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The Zombies

The Zombies - The Town Hall, NYC, 3.25.17

by Michael Sherer

I was quite pleased to be present for The Zombies’ last tour as it came through the most major of all its U.S. stops, my hometown of NYC. And what a venue to experience it, the fabled Town Hall, one of the oldest and charming venues in the city. Opened in 1921 in the Times Square area with a capacity of 1,500, its acoustics and sight lines are excellent, especially from my seat a few rows away from center stage.

Some contextual history for this band is in order. They were founded in 1961 in St. Albins, Hertfordshire, England by Rod Argent, Paul Atkinson and Hugh Grundy, with Colin Blunstone and Paul Arnold joining soon after. All were late teenagers still in school. They were originally called The Mustangs, with Arnold suggesting changing it to the far more unique The Zombies. After scoring some hits, the band unfortunately broke up in December of 1967, months before their second record was released in April, 1968. That record, Odyssey & Oracle, is ranked number 100 on Rolling Stone Magazine’s list of the 500 Greatest Albums of All Time. This final tour is to celebrate the 50th anniversary of its recording. It contains one of their best songs, written by Rod Argent, called “Time Of The Season.” It was a big hit, peaking at number 3 on Billboard’s Hot 100 in 1969, after building up from its release the year before.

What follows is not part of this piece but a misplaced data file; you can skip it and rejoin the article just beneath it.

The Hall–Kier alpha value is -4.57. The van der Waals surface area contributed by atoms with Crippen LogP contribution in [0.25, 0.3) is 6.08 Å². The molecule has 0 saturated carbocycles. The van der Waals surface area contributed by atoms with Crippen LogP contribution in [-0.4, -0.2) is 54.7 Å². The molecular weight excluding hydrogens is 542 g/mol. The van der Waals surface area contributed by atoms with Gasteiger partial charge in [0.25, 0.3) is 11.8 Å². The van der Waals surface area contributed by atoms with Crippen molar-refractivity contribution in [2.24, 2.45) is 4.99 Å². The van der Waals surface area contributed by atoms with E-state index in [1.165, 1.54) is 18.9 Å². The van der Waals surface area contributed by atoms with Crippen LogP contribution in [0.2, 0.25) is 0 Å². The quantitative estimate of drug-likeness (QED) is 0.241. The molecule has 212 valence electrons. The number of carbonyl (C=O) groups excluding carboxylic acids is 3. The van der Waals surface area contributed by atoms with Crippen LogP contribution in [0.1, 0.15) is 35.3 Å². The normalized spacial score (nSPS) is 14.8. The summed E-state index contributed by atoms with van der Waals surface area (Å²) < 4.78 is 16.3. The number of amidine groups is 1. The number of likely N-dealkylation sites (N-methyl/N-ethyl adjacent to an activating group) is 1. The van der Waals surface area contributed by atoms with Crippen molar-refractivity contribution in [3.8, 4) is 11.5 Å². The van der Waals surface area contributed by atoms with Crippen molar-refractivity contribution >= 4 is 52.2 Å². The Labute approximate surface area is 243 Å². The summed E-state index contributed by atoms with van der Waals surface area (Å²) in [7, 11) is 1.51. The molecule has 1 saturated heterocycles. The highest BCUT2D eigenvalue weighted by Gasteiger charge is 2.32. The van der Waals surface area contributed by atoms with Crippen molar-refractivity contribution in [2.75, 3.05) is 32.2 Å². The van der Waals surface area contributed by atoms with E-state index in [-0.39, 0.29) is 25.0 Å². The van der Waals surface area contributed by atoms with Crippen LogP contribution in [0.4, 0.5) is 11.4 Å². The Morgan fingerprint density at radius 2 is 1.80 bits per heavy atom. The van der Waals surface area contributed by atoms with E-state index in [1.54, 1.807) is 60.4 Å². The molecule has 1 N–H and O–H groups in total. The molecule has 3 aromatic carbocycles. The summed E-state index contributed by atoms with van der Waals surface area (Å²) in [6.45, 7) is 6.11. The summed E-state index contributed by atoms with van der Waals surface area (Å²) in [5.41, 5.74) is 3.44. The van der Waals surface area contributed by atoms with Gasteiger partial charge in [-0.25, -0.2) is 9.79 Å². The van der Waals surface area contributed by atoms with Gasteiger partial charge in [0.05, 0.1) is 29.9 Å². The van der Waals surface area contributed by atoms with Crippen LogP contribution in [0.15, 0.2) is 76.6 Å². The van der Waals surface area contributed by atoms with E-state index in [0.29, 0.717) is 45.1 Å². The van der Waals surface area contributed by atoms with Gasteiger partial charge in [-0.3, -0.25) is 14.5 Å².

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UFO

Saxon & UFO, BB King’s, NYC, 3.29.17

by Michael Sherer

With UFO being around since ‘69 and Saxon since ‘77, some vintage British hard rock rolled into NYC at BB King’s in Times Square. Saxon opened, and played their hits such as Denim and leather, Wheels Of Steel, Princess Of The Night, Crusader, Motorcycle Man and Strong Arm Of The Law.

Saxon are a prominent band in the movement called New Wave Of British Metal (NWOBM) that came about in the late ‘70’s and early ‘80’s. Iron Maiden also came out of this movement and would go on to have the most mainstream and worldwide success. British Journalist Geoff Barton coined the term in a May 1979 issue of the British music newspaper Sounds to describe the emergence of new heavy metal bands in the late 1970s, coinciding with the period of punk rock’s decline and the dominance of new wave music.